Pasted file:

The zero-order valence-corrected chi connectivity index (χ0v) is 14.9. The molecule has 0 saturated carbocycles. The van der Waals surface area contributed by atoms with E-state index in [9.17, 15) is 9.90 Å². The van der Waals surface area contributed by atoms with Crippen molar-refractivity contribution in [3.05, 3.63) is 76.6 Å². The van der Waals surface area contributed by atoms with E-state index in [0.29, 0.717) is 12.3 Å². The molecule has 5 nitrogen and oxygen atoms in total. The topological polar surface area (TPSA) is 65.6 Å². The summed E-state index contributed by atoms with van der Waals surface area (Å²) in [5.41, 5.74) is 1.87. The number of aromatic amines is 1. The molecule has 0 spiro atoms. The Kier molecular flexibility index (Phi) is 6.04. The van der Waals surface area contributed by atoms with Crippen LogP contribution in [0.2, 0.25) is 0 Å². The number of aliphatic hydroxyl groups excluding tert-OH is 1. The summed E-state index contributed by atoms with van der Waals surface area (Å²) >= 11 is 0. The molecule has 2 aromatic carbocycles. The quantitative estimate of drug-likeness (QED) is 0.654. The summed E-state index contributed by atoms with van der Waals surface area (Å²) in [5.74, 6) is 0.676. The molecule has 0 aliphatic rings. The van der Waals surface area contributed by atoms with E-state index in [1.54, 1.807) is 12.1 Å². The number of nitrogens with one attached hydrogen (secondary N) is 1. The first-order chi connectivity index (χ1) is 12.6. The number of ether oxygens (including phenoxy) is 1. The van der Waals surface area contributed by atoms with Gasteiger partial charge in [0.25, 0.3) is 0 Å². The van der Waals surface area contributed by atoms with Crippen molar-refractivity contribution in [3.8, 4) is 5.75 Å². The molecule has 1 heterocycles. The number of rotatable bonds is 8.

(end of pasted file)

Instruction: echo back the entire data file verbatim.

The zero-order valence-corrected chi connectivity index (χ0v) is 14.9. The molecule has 0 saturated carbocycles. The van der Waals surface area contributed by atoms with E-state index in [9.17, 15) is 9.90 Å². The van der Waals surface area contributed by atoms with Crippen molar-refractivity contribution in [3.05, 3.63) is 76.6 Å². The van der Waals surface area contributed by atoms with E-state index in [0.29, 0.717) is 12.3 Å². The molecule has 5 nitrogen and oxygen atoms in total. The topological polar surface area (TPSA) is 65.6 Å². The summed E-state index contributed by atoms with van der Waals surface area (Å²) in [5.41, 5.74) is 1.87. The number of aromatic amines is 1. The molecule has 0 spiro atoms. The Kier molecular flexibility index (Phi) is 6.04. The van der Waals surface area contributed by atoms with Crippen LogP contribution in [0.2, 0.25) is 0 Å². The number of aliphatic hydroxyl groups excluding tert-OH is 1. The summed E-state index contributed by atoms with van der Waals surface area (Å²) >= 11 is 0. The molecule has 2 aromatic carbocycles. The quantitative estimate of drug-likeness (QED) is 0.654. The summed E-state index contributed by atoms with van der Waals surface area (Å²) in [5.74, 6) is 0.676. The molecule has 0 aliphatic rings. The van der Waals surface area contributed by atoms with E-state index in [1.54, 1.807) is 12.1 Å². The number of nitrogens with one attached hydrogen (secondary N) is 1. The first-order chi connectivity index (χ1) is 12.6. The number of ether oxygens (including phenoxy) is 1. The van der Waals surface area contributed by atoms with Gasteiger partial charge in [0.25, 0.3) is 0 Å². The van der Waals surface area contributed by atoms with Crippen molar-refractivity contribution in [3.8, 4) is 5.75 Å². The molecule has 1 heterocycles. The number of rotatable bonds is 8.